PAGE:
headword


Also found in: Thesaurus, Wikipedia.
Related to headword: anaphora

head·word

 (hĕd′wûrd′)
n.
1. A word, phrase, or name, usually set in boldface or other distinctive type, that serves as the heading for an entry in a dictionary, encyclopedia, or similar reference work. Also called entry word.
2. Grammar A word that may be modified by an adjunct.

headword

(ˈhɛdˌwɜːd)
n
(Journalism & Publishing) a key word placed at the beginning of a line, paragraph, etc, as in a dictionary entry

head•word

(ˈhɛdˌwɜrd)

n.
1. a word or phrase appearing as the heading of a dictionary or encyclopedia entry, etc.
3. a word that serves as the head of a grammatical construction.
ThesaurusAntonymsRelated WordsSynonymsLegend:
Noun1.headword - a content word that can be qualified by a modifier
content word, open-class word - a word to which an independent meaning can be assigned
phrase - an expression consisting of one or more words forming a grammatical constituent of a sentence
2.headword - a word placed at the beginning of a line or paragraph (as in a dictionary entry)
word - a unit of language that native speakers can identify; "words are the blocks from which sentences are made"; "he hardly said ten words all morning"
dictionary entry, lexical entry - the entry in a dictionary of information about a word
Translations

headword

[ˈhedwɜːd] Nlema m, cabeza f de artículo

headword

[ˈhɛdwɜːrd] n (in dictionary)entrée fhead wound nblessure f à la tête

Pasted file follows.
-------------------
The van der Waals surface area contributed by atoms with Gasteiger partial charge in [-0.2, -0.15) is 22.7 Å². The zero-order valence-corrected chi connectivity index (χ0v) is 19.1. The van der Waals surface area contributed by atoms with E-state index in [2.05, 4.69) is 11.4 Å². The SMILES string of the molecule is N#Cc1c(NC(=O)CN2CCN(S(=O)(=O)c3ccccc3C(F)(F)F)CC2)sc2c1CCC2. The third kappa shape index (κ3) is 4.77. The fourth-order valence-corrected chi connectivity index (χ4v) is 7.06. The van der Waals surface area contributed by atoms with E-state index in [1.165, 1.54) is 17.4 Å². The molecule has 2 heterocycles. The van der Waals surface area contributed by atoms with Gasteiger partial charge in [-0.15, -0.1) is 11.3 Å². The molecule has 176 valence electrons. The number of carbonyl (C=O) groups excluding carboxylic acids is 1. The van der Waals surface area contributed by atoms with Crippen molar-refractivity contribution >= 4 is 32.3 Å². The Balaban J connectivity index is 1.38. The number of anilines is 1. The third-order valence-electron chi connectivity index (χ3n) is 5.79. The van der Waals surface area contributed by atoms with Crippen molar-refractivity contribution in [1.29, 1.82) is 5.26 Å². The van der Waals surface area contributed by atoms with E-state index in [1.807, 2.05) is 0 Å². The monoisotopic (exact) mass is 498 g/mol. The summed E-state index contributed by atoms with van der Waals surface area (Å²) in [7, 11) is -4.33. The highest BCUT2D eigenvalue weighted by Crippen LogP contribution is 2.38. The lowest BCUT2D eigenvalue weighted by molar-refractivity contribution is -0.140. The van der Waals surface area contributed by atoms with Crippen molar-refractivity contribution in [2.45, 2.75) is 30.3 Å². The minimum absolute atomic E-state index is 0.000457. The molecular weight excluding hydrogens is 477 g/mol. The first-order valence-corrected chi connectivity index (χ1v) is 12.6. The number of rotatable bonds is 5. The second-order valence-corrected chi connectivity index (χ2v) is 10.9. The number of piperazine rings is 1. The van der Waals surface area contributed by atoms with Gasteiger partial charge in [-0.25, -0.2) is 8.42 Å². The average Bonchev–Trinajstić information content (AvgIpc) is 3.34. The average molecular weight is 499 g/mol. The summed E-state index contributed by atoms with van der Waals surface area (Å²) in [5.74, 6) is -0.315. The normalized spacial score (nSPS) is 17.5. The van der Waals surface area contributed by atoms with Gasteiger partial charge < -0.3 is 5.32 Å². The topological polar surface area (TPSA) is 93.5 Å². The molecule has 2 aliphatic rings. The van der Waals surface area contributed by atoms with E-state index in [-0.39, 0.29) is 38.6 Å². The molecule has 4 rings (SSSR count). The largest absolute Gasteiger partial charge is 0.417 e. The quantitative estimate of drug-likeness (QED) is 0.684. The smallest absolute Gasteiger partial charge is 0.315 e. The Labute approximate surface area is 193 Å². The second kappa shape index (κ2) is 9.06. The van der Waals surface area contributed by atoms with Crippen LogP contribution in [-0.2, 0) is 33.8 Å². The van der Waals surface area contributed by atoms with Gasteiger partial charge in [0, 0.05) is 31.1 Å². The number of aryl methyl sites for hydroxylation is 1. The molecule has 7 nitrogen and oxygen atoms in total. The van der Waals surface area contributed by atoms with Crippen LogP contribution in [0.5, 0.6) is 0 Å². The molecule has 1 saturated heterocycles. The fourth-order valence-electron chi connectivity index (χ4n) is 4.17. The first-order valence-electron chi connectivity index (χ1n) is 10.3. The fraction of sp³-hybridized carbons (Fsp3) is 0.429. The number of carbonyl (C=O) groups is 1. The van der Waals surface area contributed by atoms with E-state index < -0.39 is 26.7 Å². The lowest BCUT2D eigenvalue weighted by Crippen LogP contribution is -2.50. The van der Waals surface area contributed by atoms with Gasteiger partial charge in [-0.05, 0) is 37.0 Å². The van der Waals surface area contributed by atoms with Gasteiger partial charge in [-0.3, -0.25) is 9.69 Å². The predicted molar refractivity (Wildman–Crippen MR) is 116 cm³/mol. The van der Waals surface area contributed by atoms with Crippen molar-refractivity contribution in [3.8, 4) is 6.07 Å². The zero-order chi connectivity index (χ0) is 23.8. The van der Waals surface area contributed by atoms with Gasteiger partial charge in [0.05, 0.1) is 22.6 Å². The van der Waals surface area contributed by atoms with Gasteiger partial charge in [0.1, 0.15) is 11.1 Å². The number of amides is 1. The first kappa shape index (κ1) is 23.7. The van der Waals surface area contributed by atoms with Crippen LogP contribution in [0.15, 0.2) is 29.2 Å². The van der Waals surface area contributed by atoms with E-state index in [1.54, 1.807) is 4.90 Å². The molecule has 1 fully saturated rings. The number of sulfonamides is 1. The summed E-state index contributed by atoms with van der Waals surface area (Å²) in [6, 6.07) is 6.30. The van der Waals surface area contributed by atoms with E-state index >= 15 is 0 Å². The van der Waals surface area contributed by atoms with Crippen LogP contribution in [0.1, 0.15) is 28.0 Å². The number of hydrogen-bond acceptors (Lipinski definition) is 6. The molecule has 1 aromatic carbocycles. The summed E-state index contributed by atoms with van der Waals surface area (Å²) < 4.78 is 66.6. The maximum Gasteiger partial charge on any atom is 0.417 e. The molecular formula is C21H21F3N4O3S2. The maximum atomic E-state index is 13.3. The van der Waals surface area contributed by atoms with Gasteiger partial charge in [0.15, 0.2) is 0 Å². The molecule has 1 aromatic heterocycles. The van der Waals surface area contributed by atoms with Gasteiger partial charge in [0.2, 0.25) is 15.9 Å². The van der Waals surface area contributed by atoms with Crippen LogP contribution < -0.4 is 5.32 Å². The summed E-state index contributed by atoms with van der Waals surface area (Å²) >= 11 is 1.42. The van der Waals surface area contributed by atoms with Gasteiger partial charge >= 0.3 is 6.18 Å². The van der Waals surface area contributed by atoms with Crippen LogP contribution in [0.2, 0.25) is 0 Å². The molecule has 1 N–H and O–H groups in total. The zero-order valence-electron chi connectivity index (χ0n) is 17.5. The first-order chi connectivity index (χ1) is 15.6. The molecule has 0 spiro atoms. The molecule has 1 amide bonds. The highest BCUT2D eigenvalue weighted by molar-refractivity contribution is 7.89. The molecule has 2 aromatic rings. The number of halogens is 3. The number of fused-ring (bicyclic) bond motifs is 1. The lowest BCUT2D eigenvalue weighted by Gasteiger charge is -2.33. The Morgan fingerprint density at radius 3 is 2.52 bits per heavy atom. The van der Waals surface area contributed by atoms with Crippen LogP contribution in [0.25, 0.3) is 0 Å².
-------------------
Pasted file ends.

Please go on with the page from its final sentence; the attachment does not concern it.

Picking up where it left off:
References in periodicals archive ?
Meritt (1996), on which it draws for headword spelling.
That dictionary merely lists WONKERY as a run-on entry for the headword WONK, which it defines as "a studious or hard-working person, especially one who is obsessively devoted to academic studies at the expense of social activities; a nerd".
The headword of each entry consists of a single word or multi-word unit in English, followed by its abbreviation or the specification British English/American English when needed.
Crystal then compared this list with a list of rhymes for each headword and its inflections, collated from the complete Shakespearean canon including the poems.
It is stated under the headword bid [v.sup.1] in OED3 that OE biddan 'to ask' and beodan 'to command' merged completely in the course of the fourteenth to the fifteenth century.
Our DepMWEx (Dependency Multiword Extractor) tool (1) consists of a Python module (defining the Tree and Node classes) and Python scripts that, given a grammar and a dependency parsed corpus, produce a list of strongest collocates for each headword.
(11) The text is in alphabetical order by the headword of the dream, though the order of headwords within each letter is less predictable, and there are some other oddities: notably, the Latin preposition in, rather than the nominal object of the preposition, serves as the headword for most of the I section.
Finally, my biggest complaint about the Oxford A-Z Of English Usage: its final headword is 'yourself'.